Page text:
So lovely - thank you! It's been a wonderful two years - and yes, they've flown by - and I've so enjoyed being in touch with so many enthusiastic bakers. If I've been encouraging, then I'm happy - I love baking and want others to have the chance to enjoy it too.
I'll really miss your chats Dorie! Onto a mundane question: how often do you freeze your baking for later, and do you regularly keep any specific goodies in your freezer? Any freezer rules you can share? I often have brownies in there which works well. My mother in law loves lemon bars and I am thinking of making a stash for her freezer.
Thank you! The chats have been great and I'll miss them too.
I always freeze things I've baked - it's one of the joys of baking: so many things freeze so well for so long.
You can freeze most things for at least 2 months if you wrap them airtight.
I also like to freeze things that I can bake straight from the freezer, including: scooped-out balls of chocolate-chip cookie dough (I take them out of the freezer while I'm preheating the oven to bake them); scooped-but-not-baked cream puffs and gougères; rolled-out tart and pie crusts (in their pans, when I can spare the pans); and logs of slice-and-bake cookies.
If you want to keep cookie-dough balls in your freezer - and I think you should! - scoop the dough out onto a lined baking sheet and freeze the balls on the sheet. When they're solid, pack them airtight. Do this and they won't stick together.
Thank you for the fabulous chats every month. I adore them and read them religiously even when I can't make the live ones. They've encouraged me to branch out in my baking and I so appreciate it.
You've just given me the nicest thank-you. If I've encouraged you to branch out in your baking, then I'm thrilled!
Would it help get a thicker "cookie" if you baked the batter as you would a brownie, then cut the cooled result into squares or rectangles?
Hmmm, this is an interesting idea. Of course, the texture would be completely different - less cookie, more bar, but the flavor would be there.
You're leaving? What?! But but but...I love your chats! Best of luck to you in wherever you're going from here.
Thank you so very much - it's been great to be here!
Dorie, I am really going to miss your columns and the ability to chat with you. I feel like I need to think of all of my questions for you really quickly in case this is the last time we're able to chat! One question I do have is on softening butter - or not - for cookie purposes. For years I have thought you need to get your butter to room temperature so that it creams nicely with sugar. But lately I've seen some cookie recipes, including a good chocolate chip cookie recipe from King Arthur Flour, that do not call for using softened butter. Could I have been skipping this step all along? Can you skip it for some types of cookies but not others?
No, you don't have to get all your questions in today - you can always find me at doriegreenspan.com.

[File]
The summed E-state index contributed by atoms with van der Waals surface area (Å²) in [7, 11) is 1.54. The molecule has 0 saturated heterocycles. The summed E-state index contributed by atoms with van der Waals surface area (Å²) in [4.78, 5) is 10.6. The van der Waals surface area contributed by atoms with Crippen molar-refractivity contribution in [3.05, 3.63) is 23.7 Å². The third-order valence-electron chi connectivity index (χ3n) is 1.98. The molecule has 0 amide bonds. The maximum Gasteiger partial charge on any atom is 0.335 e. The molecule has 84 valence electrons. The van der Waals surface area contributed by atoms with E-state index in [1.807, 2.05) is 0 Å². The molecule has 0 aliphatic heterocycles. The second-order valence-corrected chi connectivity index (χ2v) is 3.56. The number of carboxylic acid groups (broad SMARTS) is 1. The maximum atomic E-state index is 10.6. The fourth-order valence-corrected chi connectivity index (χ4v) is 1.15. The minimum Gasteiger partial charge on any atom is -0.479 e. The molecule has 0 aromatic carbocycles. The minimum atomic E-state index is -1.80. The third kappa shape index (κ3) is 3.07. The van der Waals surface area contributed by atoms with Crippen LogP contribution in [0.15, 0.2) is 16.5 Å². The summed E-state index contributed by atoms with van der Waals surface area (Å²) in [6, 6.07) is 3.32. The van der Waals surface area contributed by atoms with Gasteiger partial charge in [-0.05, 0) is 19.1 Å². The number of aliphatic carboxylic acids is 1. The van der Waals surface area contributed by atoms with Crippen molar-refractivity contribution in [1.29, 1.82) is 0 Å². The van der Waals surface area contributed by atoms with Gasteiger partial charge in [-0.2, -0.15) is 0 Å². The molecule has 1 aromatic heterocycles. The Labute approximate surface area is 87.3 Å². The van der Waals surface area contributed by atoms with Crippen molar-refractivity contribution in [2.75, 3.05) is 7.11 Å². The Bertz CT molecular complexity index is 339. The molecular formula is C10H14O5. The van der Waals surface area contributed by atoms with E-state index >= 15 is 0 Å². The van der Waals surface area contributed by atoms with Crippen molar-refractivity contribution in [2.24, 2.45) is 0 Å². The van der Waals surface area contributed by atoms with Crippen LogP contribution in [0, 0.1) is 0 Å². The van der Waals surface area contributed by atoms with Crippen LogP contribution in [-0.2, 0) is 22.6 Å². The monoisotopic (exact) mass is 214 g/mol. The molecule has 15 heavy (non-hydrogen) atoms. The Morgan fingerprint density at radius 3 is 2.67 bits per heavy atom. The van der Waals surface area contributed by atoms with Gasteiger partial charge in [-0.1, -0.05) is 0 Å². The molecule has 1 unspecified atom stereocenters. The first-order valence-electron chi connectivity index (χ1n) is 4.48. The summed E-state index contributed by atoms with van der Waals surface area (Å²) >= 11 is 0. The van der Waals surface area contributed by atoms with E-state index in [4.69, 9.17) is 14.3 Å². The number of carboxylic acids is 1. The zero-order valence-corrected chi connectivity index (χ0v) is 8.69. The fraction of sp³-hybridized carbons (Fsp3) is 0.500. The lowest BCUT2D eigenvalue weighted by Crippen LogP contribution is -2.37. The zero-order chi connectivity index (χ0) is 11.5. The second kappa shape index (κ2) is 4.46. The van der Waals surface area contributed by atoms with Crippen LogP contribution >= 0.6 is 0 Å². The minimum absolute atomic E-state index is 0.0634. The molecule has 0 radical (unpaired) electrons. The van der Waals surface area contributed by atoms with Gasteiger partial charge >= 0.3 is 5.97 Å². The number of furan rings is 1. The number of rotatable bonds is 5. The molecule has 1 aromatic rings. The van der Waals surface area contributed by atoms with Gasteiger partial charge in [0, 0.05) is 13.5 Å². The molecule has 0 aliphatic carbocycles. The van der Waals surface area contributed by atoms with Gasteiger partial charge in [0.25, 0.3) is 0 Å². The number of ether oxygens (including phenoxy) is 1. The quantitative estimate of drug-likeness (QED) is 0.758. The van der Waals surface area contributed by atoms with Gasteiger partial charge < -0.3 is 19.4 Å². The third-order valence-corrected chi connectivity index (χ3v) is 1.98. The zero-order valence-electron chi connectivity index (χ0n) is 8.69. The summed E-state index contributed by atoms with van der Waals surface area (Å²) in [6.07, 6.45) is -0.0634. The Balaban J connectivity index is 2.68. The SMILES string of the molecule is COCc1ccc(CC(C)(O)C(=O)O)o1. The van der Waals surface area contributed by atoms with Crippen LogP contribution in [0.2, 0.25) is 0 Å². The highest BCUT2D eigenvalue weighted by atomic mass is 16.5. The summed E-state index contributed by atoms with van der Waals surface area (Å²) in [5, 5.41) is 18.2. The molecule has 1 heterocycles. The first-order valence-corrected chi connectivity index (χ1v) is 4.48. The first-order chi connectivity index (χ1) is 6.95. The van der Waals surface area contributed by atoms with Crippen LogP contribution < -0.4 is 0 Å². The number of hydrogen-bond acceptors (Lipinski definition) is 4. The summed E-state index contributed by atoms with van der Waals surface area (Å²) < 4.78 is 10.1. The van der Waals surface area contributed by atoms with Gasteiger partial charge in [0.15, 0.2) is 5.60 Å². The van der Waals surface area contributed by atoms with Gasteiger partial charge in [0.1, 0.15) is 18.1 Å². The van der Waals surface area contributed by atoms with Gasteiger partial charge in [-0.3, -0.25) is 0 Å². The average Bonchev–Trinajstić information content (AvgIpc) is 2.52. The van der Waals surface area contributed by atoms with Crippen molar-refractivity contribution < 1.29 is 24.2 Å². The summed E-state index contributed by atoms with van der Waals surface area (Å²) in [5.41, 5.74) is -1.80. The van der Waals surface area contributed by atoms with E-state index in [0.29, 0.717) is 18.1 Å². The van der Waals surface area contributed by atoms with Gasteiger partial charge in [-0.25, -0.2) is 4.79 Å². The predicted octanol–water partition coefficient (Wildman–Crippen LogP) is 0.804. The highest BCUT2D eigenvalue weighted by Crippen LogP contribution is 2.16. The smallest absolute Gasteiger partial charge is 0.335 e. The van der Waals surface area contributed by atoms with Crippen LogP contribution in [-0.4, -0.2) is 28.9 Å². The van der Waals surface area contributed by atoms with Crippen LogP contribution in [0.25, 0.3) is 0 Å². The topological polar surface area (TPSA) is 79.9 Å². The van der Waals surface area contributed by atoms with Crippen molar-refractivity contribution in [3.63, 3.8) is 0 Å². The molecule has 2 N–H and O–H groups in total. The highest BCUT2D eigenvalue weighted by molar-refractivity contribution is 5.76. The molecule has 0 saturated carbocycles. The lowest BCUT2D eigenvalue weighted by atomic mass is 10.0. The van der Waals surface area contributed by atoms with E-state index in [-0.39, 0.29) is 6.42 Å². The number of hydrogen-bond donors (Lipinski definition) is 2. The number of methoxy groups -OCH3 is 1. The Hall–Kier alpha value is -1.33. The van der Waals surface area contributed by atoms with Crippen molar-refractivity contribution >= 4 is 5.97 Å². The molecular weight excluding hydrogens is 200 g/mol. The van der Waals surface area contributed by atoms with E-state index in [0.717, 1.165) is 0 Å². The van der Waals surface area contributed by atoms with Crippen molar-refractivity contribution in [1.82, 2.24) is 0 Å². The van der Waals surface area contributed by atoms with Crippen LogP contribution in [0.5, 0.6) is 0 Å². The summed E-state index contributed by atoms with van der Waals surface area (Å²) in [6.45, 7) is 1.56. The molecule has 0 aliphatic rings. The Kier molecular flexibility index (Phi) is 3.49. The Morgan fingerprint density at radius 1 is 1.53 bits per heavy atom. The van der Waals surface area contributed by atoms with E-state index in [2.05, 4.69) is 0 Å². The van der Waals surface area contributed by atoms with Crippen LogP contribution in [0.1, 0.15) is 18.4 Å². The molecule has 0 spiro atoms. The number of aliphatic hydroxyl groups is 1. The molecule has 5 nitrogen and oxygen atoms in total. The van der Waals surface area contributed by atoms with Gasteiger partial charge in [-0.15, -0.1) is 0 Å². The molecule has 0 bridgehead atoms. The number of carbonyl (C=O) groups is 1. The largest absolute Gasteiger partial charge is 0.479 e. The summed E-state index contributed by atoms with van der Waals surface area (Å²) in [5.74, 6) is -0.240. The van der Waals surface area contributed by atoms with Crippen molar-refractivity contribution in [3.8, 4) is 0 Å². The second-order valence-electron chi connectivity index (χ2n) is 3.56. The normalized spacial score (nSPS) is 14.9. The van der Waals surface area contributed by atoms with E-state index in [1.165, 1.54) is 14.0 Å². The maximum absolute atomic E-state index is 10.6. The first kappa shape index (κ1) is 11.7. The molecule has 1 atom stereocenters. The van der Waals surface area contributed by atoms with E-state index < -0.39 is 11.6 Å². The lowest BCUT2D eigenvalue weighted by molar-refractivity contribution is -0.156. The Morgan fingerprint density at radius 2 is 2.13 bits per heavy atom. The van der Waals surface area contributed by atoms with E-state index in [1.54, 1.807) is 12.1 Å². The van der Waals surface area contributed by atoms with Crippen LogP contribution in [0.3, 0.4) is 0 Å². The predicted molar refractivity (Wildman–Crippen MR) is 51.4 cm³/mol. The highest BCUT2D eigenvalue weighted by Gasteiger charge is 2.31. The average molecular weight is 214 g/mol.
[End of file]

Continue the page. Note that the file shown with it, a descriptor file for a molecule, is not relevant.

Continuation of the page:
It's more important to have soft butter for cakes than for cookies. With cakes, you want to be able to really get the sugar into the butter and to beat air into the mixture. You don't want air in your cookies and so you can start with cooler, but not cold butter.
In general, I think people start baking with butter that's too warm and too soft for anything. Room temperature butter is about texture as much as temperature. You don't want the butter to be oily; press it and you should leave a thumprint - your thumb shouldn't hit the counter.
I was surprised to read that today is your last column and chat. I wish you well in all you are doing & will do in the future.
What's next for you after leaving WaPo? Do you plan to do more columns elsewhere, or is someone else taking over for you here? Do you have your eye on any baking masterpieces to conquer?
Stay tuned - I'll be doing more projects.
As for baking masterpieces to conquer ... it's funny that you mention it. I have been making and loving tarte tatin for almost forever. It's a dessert that I make without a recipe. But lately, I've been making it differently - less caramel, darker caramel, chubbier apple pieces - and I'm kind of on a quest to get the perfect tart. Since this is one of my husband's favorite desserts, I've got a lot of encouragement to keep working at it.
Do you ever get discouraged when you have a major baking fail? Or do you ever have them at all? I can't seem to master macarons and occasionally I just mess stuff up. Is failing just part of the learning process?
Yes, failing is part of the learning process. In everything, probably.
And yes, I have fails and macarons were one of them. The first macarons I ever made, I made from a recipe from Pierre Hermé, Paris's leading pastry chef. We were writing a book together and it was my job to make sure the recipe worked for ordinary mortals. I stopped counting how many times I made the recipe after my 11th try! I did finally get it.
Tell me if you think I'm wrong, but somehow baking fails never seem as bad as cooking fails because, unless you burn the stuff, everything you bake tastes pretty good even when it's not right. Oh, except the whipped cream I made yesterday - I never should have put the jar of salt so close to the jar of sugar!